On a sterile white stage, gently curved like the interior of a celestial guitar, a man reads from a seemingly endless list.
“Amadou Diallo. Malcolm Ferguson. Patrick Dorismond.”
If you recognize these names, then you already know that the list—spooling comically from an impact printer—is pages and pages long. Among the names I hear Oscar Grant. Andy Lopez. Nia Wilson. A projection of a trickling river becomes a flood, sweeping uncontrolled across the back of the stage. Two other actors struggle against the current, which threatens to sweep them away.
In James Ijames’ Kill Move Paradise, Isa (Eddie Ewell), Grif (Lenard Jackson), and Daz (Tre’Vonne Bell) find themselves in purgatory, where they must work together toward the next plane in their ascension to the afterlife. As black men who have been murdered, their instructions for transformation include simply to “remember.” Without the comfort of oblivion, they must take comfort in each other, and demonstrate to themselves and the audience why they matter.
This rare collaboration between Shotgun Players and Lorraine Hansberry Theatre, directed by Darryl V. Jones, imbues Ijames’ eternity-focused script with earthly expressiveness. Isa, resigned, has been here before, and recognizes not only the room but the situation. In actor Eddie Ewell’s hands he is kindly, assured; the perfect, cardigan-clad intermediary to coach his fellow residents of limbo to the next level. Jackson’s Grif is sweetly dorky in a bow tie and a knack for the double take, and Bell’s Daz an explosion of street patter and crackling, live-wire energy.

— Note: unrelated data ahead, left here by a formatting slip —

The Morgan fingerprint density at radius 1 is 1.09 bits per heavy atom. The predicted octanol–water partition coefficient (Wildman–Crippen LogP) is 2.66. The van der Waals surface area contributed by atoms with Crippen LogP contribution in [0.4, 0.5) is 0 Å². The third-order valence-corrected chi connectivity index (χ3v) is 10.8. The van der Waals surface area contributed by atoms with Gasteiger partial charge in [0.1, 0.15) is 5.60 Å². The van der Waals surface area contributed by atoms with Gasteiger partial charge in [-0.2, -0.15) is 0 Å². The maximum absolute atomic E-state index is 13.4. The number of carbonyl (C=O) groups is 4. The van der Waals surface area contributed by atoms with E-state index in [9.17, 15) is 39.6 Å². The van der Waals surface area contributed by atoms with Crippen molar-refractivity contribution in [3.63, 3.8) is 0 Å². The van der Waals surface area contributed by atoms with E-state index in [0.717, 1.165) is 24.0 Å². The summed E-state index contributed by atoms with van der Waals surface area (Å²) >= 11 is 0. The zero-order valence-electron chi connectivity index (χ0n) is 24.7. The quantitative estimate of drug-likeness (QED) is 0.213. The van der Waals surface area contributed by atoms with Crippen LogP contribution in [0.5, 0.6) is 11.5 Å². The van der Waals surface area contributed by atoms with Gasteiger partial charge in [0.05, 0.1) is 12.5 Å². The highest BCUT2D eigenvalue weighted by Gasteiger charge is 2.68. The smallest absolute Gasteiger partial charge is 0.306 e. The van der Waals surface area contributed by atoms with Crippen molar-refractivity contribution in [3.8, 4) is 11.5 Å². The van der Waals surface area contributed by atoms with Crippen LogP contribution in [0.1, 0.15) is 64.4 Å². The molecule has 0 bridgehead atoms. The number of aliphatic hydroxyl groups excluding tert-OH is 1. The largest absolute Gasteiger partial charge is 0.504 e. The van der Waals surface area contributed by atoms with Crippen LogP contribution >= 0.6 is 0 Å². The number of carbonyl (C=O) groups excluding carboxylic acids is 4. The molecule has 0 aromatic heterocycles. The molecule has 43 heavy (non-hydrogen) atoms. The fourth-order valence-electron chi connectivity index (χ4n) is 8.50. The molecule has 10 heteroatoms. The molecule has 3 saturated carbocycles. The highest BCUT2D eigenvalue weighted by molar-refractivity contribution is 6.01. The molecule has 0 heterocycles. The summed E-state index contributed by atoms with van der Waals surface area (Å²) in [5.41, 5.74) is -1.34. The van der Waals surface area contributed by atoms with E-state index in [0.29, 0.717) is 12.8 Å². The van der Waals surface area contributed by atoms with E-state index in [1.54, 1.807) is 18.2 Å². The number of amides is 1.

The blank white walls of Celeste Martore’s set curve extravagantly into each other, flanked by tubular portals or ducts through which the three men have been unceremoniously shoved by unknown forces. When the men try to scale them, they quickly slide back down to the ground in Sisyphean frustration. In function, the set acts both as a blank canvas for Theodore J.H. Hulsker’s video projections of cracked earth, flood waters, lightning, and heavenly bodies, and as a perfect metaphor for our protagonists' existential predicament—of black men trapped and held by implacable, oppressive whiteness. As they try to work out amongst themselves whether their untimely deaths make them martyrs or sacrifices, the pristine walls give them no clues, only barriers.